On 2/17/2013 7:56 AM, Bruno Marchal wrote:


On 13 Feb 2013, at 04:29, socra...@bezeqint.net wrote:

After proving Euler's identity during a lecture, Benjamin Peirce,
a noted American 19th-century philosopher, mathematician,
and professor at Harvard University, stated that
"it is absolutely paradoxical; we cannot understand it,
and we don't know what it means, but we have proved it,
and therefore we know it must be the truth."
#
Stanford University mathematics professor Keith Devlin said,
"Like a Shakespearean sonnet that captures the very essence
of love, or a painting that brings out the beauty of the human
form that is far more than just skin deep, Euler's Equation reaches
down into the very depths of existence."

http://en.wikipedia.org/wiki/Euler's_identity
=====..

"it is absolutely paradoxical; we cannot understand it,
and we don't know what it means, .  . . . .’
. . .  but . . .
‘ Euler's Equation reaches down into the very depths of existence."
===..

Yes. Euler identity is wonderful.

It amazes me also that it makes the square of any complex number into a (non normalized) gaussian:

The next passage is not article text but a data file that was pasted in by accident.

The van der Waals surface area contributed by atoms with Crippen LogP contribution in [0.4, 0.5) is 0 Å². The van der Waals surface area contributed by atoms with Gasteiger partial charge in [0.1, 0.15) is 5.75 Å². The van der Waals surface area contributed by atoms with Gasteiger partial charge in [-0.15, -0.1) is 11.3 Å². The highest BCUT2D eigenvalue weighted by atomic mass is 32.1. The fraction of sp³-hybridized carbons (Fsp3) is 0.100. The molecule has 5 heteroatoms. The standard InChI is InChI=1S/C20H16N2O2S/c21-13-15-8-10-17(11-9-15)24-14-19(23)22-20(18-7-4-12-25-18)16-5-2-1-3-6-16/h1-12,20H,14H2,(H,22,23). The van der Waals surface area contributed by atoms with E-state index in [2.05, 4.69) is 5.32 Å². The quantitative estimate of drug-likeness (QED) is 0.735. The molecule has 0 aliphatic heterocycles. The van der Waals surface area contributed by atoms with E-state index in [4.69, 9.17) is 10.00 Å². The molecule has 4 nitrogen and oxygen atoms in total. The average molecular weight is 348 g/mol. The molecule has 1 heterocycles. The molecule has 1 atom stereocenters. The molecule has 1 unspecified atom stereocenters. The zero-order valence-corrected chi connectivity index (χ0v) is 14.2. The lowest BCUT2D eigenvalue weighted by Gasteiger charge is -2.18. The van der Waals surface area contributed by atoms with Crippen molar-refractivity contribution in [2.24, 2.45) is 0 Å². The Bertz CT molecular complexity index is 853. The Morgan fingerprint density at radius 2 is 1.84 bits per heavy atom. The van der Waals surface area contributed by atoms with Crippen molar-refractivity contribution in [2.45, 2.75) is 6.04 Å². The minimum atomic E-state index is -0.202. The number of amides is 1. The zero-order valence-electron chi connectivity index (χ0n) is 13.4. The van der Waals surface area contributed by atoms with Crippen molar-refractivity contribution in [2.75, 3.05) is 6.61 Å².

(e^ix)^2 = e^(-x^2)

?? (e^ix)^2 = e^(2ix)

Brent


I love also Euler even deeper identity relating the square of the integers and the prime numbers:

Sum from n = 1 to infinity of 1/n^s = Product on all primes p of (1/(1- 1/p^s). This led Riemann to the deeper of all open problem in math
(Riemann hypothesis).

Ramanujan found quite amazing number relations. Some are so deep that they link gravitation, quantum computing, prime numbers, string theory and the arithmetic of the integers, all given a key role to the number 24.

Jacobi found amazing relations too, involving 24.

Math is full of surprising relations. That's a reason, I think, to believe in their objectivity or 3p-independence.

Bruno

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